Accurate gathering of data requirements

This is an important aspect of having good data quality. It aims at satisfying the requirements and delivering the data to clients and users for the purpose the data is intended.

Monitoring and cleansing data

Monitoring and cleansing data involves verifying data against standard statistical measures. It involves validating data against matching defined descriptions and uncovering relationships within the data. This step also checks for the uniqueness of data and analyzes it for reusability.

Access control

Access control goes hand-in-hand with audit trails. People within an organization without proper access may have malicious intent and can do grave harm to vital data. Systems should ensure audit trails are clear and tamper-proof. These are not only a safety measure but also help to trace a problem, when it occurs.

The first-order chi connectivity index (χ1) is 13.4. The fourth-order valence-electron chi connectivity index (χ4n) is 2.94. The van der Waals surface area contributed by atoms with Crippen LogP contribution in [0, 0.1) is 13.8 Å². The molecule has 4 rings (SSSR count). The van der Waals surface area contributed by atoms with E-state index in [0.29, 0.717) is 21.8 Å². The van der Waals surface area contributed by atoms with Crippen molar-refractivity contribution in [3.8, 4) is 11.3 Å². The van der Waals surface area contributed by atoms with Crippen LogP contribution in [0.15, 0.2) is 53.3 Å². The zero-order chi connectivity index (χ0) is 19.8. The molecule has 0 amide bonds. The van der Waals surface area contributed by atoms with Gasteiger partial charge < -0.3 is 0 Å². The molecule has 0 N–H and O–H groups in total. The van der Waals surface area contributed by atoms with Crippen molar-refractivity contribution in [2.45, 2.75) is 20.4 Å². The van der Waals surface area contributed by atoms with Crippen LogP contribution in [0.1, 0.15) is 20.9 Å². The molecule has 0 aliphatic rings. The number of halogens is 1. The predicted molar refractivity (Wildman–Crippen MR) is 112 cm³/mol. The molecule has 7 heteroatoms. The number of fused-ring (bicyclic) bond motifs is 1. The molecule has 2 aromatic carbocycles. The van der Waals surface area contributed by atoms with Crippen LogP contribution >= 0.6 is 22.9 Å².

Validate data input

A good system should require input validation from data from all sources – known and unknown. Data sources could be; users, other applications, and external sources. To enhance accuracy, all data should be verified and validated.

Remove duplicate data

Sensitive data from a repository in an organization can find its place in a document, spreadsheet, email, or in shared folders where users without proper access can tamper with it, and introduce duplicates. Cleaning up stray data and removing duplicates ensures data quality and integrity.


In the world of data engineering, we need data engineers to operate like other pipeline engineers — to be concerned and focused on the quality of the data running through their pipelines. To coordinate with the data science team or to implement standard testing. This can be as simple as schema validation and null checks. Ideally, you could also test for expected value ranges, private or sensitive data exposure, or sample data over time for statistical testing (i.e. testing distributions or other properties the data at large should have).